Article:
I watched this countless times in the early 70s. Although I don't recall ever actually seeing it at midnight, El Topo is a contender for the first "Midnight Movie", having sold out a nightly, months-long run at that hour in a theater in New York City. Someone, probably Kael, was the first to call it an "acid western", and it's true that many in its audiences were high on something. I remember thinking it was possibly the weirdest movie I'd ever seen, and I returned to it often. I even bought a book that contained the screenplay and a long interview with Jodorowsky.
Now I've revisited it, after 45 years or so. It isn't the kind of movie I grew to like ... it's rabidly incoherent, which isn't my favorite style. It's either complete nonsense or deeply symbolic ... well, El Topo is not an either/or movie, it is both nonsense and symbolic. It is a kitchen sink movie ... as the IMDB tells us, "Alejandro Jodorowsky said the film was not intended to be a comedy, a tragedy, a political film or a religious film. It was everything."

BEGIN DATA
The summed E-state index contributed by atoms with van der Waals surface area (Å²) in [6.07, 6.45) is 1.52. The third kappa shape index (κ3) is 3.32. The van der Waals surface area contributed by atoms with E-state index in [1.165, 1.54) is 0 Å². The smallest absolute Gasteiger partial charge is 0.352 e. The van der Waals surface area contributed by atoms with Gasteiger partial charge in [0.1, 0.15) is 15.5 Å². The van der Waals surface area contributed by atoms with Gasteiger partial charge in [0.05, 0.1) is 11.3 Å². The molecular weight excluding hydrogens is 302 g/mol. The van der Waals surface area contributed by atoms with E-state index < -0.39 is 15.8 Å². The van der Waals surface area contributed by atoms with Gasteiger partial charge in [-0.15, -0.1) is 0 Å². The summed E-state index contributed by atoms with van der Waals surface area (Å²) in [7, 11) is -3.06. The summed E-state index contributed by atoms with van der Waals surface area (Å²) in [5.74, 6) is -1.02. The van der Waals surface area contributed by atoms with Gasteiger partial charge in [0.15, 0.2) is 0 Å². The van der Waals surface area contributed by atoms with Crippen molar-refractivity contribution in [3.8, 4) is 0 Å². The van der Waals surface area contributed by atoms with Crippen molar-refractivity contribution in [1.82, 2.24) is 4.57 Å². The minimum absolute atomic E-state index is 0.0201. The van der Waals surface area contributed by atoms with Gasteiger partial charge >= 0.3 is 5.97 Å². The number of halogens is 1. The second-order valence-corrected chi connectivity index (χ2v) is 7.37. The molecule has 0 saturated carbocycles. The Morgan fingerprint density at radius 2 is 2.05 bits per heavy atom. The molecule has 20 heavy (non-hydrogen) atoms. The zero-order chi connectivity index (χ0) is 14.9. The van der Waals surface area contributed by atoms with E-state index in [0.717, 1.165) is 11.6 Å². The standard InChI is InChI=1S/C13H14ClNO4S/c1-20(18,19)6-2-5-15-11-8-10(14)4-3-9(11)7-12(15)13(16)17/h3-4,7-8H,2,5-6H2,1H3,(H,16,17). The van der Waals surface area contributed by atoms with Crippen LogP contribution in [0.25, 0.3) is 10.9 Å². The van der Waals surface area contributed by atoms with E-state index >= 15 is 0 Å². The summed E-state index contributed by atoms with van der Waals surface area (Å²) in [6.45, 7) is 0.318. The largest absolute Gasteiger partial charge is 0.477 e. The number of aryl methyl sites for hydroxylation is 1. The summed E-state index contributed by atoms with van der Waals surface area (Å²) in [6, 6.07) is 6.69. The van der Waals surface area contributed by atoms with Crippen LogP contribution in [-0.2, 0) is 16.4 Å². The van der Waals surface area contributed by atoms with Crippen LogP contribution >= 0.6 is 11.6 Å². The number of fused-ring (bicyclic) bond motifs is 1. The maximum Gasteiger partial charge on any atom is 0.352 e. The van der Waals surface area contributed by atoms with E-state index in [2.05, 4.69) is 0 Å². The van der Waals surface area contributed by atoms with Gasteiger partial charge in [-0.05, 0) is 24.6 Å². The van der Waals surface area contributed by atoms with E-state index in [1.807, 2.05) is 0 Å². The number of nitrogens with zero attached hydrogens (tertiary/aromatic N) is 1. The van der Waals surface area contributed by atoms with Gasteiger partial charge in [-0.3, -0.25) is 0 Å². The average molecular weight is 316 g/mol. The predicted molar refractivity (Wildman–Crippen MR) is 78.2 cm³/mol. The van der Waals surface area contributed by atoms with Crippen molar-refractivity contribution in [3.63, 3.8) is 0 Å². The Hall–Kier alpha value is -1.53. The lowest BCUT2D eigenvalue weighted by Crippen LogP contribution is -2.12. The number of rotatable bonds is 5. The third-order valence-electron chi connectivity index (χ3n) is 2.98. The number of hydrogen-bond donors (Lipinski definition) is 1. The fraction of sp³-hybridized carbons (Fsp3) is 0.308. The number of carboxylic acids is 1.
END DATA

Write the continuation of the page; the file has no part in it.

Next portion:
I was never bored during its 125 minutes this time around. It's so loopy, and the overdone violence so regular, that it's hard not to pay attention. There are a couple of overriding themes (please don't ask me what they are), but the movie is best as a series of vignettes, each of which grabs our attention to varying degrees. With the violence, the genre, and the surrealism, El Topo plays like the lunatic offspring of Peckinpah and Buñuel. And there was a time when that was just what I was looking for at the movies. Admittedly, that is no longer true.
So it's hard to evaluate El Topo. I'm glad I watched it again after all these years, if for no other reason than to put myself back in an earlier stage in my life. But, there are loony movies from the same time (Performance being the best example) that I love just as much today. I can't recommend El Topo to anyone other than those with a taste for the oddball, and even there, I need to include a caveat about the violence ... just to quote a few examples from the "Parents Guide" on the IMDB, "A village is shown with its massacred inhabitants littering the place. Some bloody bodies are seen from a distance. Blood is seen on walls and the ground. Some of the dead carnage belongs to animals, their entrails are seen in bloody close-ups for a split-second. Several shots of graphic branding, a man quietly burns himself to death. Several scenes feature a swarm of bees, including a scene were a man bites a hive and we presume the bees sting him. A man is swiftly castrated. Blood sprays upward for a split-second as we see his POV (we do not see his genitals). He then shoots himself in the mouth splattering the wall behind him with blood (very brief)". El Topo does have its place in movie history, and if the above doesn't scare you off, it's worth seeing once.